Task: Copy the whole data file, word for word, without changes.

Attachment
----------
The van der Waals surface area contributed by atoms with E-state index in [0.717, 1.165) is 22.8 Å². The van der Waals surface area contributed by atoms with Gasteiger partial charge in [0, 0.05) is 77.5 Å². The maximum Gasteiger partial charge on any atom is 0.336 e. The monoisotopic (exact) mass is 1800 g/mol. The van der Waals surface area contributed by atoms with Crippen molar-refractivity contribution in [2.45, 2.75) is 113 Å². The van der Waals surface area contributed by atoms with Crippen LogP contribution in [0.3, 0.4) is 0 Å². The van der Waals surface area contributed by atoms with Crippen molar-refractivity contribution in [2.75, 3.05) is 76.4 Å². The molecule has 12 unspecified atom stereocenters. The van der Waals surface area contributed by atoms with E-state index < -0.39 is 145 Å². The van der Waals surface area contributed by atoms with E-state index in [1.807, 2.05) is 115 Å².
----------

The van der Waals surface area contributed by atoms with E-state index in [0.717, 1.165) is 22.8 Å². The van der Waals surface area contributed by atoms with Gasteiger partial charge in [0, 0.05) is 77.5 Å². The maximum Gasteiger partial charge on any atom is 0.336 e. The monoisotopic (exact) mass is 1800 g/mol. The van der Waals surface area contributed by atoms with Crippen molar-refractivity contribution in [2.45, 2.75) is 113 Å². The van der Waals surface area contributed by atoms with Crippen LogP contribution in [0.3, 0.4) is 0 Å². The van der Waals surface area contributed by atoms with Crippen molar-refractivity contribution in [2.75, 3.05) is 76.4 Å². The molecule has 12 unspecified atom stereocenters. The van der Waals surface area contributed by atoms with E-state index < -0.39 is 145 Å². The van der Waals surface area contributed by atoms with E-state index in [1.807, 2.05) is 115 Å².